NOW, as we come into the third millennium,
it is possible to see that all three communities
have become essentially suburban areas, in
that few people depend for their living on
locally owned farms or industry. The service
sector, in all its myriad forms, provides the
majority of people with their livelihoods, and
most of them look to Manchester or even
further afield for the crucial decisions that
shape their lives.
The area has also become almost entirely
middle class and middle aged. With the
rise in house prices and the sale of council
houses in the late 20th century, working
people and young couples looking for a place
to start a family can find it very difficult to
get anywhere to live in the area. Even the
old terrace houses have been converted into
bijou residences for the professional classes.
This homogenisation of society means that
the area has lost the variety of human inter-
reaction that used to be there.
This photo has troubled me for quite a long time. I spent my childhood in Alderley and the surrounding countryside and I feel this young boy is me. Unfortunately the date doesn't stack up, if it is me it would have been about 1965 and the girl was called Christine. Only she could verify!
Thank you for your enquiry. I have checked with our Archivist, and although we cannot pin point the actual date of ...see more
I lived in Alderley Edge as a child between 1947 and 1955. I remember going for walks on the Edge, and being told about a legend that Merlin and King Arthur and his knights were sleeping inside a cave there, waiting to be summoned to help if England needed them. There were some sand hills, on the top of the Edge I think, perhaps a result of mining there, and I remember sliding down them. My grandparents ...see more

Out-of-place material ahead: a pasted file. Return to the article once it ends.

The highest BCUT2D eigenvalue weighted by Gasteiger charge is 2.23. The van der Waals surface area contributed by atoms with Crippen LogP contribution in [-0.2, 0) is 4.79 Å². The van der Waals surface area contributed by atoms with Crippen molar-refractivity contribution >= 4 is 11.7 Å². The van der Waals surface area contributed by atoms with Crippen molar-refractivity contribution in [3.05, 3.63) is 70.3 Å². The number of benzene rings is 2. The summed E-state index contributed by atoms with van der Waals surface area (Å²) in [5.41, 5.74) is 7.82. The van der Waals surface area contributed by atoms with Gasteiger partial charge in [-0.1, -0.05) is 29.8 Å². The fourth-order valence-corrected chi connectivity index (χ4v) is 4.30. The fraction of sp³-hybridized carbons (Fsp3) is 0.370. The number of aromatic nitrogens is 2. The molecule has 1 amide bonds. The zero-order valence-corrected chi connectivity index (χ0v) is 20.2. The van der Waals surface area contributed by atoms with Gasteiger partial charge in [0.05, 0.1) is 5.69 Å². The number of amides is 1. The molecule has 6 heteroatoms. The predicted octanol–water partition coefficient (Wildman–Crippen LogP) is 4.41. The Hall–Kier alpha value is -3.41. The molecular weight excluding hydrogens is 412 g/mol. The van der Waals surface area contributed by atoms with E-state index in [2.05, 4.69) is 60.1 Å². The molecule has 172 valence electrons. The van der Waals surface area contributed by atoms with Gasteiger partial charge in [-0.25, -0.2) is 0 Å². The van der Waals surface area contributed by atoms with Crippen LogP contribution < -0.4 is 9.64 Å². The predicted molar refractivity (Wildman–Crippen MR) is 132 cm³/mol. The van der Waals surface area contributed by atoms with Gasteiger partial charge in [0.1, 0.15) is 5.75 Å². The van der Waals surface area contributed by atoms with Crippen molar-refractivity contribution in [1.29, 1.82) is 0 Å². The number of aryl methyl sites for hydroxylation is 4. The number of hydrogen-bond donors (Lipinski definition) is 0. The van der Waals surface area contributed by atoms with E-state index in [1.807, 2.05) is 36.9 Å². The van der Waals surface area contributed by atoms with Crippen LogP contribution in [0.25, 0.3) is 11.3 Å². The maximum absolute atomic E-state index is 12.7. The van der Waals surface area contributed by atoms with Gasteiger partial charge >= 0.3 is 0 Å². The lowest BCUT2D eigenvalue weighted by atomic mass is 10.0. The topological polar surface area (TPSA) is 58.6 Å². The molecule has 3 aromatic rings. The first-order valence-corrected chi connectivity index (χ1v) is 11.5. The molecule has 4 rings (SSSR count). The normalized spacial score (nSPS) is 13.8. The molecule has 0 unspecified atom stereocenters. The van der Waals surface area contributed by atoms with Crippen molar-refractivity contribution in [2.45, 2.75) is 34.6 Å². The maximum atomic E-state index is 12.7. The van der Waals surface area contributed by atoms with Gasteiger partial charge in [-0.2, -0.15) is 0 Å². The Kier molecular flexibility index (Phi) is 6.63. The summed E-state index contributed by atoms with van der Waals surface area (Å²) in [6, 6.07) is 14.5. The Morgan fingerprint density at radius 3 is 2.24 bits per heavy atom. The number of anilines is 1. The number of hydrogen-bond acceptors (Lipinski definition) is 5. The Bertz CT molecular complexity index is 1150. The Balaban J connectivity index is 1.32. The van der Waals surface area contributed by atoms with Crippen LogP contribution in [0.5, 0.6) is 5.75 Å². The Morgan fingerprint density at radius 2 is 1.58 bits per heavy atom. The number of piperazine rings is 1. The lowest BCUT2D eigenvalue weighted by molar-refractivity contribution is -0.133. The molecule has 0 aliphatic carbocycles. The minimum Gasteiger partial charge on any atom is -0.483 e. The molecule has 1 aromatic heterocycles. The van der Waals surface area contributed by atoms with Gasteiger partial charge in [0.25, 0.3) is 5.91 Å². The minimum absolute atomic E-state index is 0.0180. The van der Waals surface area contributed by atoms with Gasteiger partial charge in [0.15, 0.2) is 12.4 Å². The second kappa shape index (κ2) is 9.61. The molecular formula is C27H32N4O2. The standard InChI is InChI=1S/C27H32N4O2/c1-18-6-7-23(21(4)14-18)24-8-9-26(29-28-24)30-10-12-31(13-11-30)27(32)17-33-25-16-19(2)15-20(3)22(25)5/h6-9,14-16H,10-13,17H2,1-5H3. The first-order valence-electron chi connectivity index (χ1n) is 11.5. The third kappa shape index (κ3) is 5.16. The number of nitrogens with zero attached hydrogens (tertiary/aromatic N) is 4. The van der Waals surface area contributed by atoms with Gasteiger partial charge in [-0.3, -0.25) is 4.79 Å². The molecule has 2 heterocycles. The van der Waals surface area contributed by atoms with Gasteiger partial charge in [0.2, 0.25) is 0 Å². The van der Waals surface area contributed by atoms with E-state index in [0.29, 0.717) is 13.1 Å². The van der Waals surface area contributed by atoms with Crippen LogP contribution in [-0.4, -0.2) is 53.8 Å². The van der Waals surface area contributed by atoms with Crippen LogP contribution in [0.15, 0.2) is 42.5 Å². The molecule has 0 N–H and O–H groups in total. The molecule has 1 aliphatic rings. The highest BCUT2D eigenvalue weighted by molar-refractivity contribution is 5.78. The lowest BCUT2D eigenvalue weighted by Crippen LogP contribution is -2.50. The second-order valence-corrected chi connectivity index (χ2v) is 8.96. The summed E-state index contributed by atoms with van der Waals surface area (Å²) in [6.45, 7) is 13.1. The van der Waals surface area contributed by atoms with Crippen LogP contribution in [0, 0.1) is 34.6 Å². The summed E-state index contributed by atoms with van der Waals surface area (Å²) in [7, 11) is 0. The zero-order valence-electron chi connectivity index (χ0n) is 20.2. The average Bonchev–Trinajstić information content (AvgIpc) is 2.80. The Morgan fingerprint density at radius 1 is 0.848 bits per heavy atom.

To this very day my memories of my childhood remain happy ones. For many reason really, in the 1970s the village was a fantastic place to live. We lived on Dukes Meadow just behind the Drum and Monkey. Everywhere was reachable by foot or bike, school, church, tennis club, shops, cubs, it was a wondeful and safe place to grow up in. Today London Road is mainly full of estate agents, wine bars and restaurants, ...see more
All our photos are printed as optimised versions of their originals, this process can take anything from 15 minutes to several hours. This ensures that the product you get shows the true quality that Frith photos are renowned for.
Example of image retouching:
Genealogy & Research Images
Why Reference Prints?
All 300,000 photographs in The Frith Collection have been scanned, but as the photos were taken over a 110 year period on a wide range of glass & film negatives, using different photographic processes, every image has to be checked and optimised, before we make a print for a customer. This process can take from 15 minutes to several hours, depending on the condition of the original that we scanned. In order to offer a worthwhile selection of photos for each town, our website has traditionally displayed a mix of fully optimised photos with some that have been checked and tonally adjusted, but still require further work to bring them to the standard our products are known for.
Despite this work over the last 20 years, more than 60,000 scans have still not been individually checked and therefore not shown on our website. Some of these may prove to be damaged, faded, or not of sufficient quality to ever be offered in our full product range. However, since the number of Genealogists and Local Historians using our website is growing all the time, with effect September 2021 we will display the unchecked images marked as "Reference Only". Until they are checked and optimised these photos will only be available on the website for on-line research, or available to order as 7" x 4” Reference Prints sold as seen, with no warranty. Over the next few years as these photos are checked, those that meet our essential quality requirements will gradually be optimised and added to our main selection.